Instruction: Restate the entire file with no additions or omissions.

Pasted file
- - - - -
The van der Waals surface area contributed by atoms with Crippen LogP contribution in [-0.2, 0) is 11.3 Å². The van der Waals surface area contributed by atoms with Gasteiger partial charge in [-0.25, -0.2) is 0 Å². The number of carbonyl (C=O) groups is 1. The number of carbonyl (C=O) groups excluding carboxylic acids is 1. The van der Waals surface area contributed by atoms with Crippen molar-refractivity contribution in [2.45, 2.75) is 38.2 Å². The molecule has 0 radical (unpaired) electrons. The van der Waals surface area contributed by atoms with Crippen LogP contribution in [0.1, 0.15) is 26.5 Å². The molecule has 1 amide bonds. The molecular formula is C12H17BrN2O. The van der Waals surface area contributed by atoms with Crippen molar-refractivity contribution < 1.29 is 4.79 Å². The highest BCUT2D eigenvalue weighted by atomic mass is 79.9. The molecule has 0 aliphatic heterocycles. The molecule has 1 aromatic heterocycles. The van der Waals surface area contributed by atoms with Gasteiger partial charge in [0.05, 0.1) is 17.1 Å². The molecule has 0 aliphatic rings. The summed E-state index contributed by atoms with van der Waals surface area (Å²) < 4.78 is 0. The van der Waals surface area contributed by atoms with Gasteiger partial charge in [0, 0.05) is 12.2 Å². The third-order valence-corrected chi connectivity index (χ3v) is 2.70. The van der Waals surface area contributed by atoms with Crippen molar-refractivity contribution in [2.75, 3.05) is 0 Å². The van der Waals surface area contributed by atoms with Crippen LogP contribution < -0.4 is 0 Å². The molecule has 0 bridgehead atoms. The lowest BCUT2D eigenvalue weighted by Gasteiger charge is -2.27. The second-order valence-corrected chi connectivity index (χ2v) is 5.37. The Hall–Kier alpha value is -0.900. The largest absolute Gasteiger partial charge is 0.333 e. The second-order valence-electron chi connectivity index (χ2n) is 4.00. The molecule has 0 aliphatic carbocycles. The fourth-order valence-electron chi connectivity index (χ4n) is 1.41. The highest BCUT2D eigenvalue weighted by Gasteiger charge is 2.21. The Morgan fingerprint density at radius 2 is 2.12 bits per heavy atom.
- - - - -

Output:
The van der Waals surface area contributed by atoms with Crippen LogP contribution in [-0.2, 0) is 11.3 Å². The van der Waals surface area contributed by atoms with Gasteiger partial charge in [-0.25, -0.2) is 0 Å². The number of carbonyl (C=O) groups is 1. The number of carbonyl (C=O) groups excluding carboxylic acids is 1. The van der Waals surface area contributed by atoms with Crippen molar-refractivity contribution in [2.45, 2.75) is 38.2 Å². The molecule has 0 radical (unpaired) electrons. The van der Waals surface area contributed by atoms with Crippen LogP contribution in [0.1, 0.15) is 26.5 Å². The molecule has 1 amide bonds. The molecular formula is C12H17BrN2O. The van der Waals surface area contributed by atoms with Crippen molar-refractivity contribution < 1.29 is 4.79 Å². The highest BCUT2D eigenvalue weighted by atomic mass is 79.9. The molecule has 0 aliphatic heterocycles. The molecule has 1 aromatic heterocycles. The van der Waals surface area contributed by atoms with Gasteiger partial charge in [0.05, 0.1) is 17.1 Å². The molecule has 0 aliphatic rings. The summed E-state index contributed by atoms with van der Waals surface area (Å²) < 4.78 is 0. The van der Waals surface area contributed by atoms with Gasteiger partial charge in [0, 0.05) is 12.2 Å². The third-order valence-corrected chi connectivity index (χ3v) is 2.70. The van der Waals surface area contributed by atoms with Crippen molar-refractivity contribution in [2.75, 3.05) is 0 Å². The van der Waals surface area contributed by atoms with Crippen LogP contribution < -0.4 is 0 Å². The molecule has 0 bridgehead atoms. The lowest BCUT2D eigenvalue weighted by Gasteiger charge is -2.27. The second-order valence-corrected chi connectivity index (χ2v) is 5.37. The Hall–Kier alpha value is -0.900. The largest absolute Gasteiger partial charge is 0.333 e. The second-order valence-electron chi connectivity index (χ2n) is 4.00. The molecule has 0 aliphatic carbocycles. The fourth-order valence-electron chi connectivity index (χ4n) is 1.41. The highest BCUT2D eigenvalue weighted by Gasteiger charge is 2.21. The Morgan fingerprint density at radius 2 is 2.12 bits per heavy atom.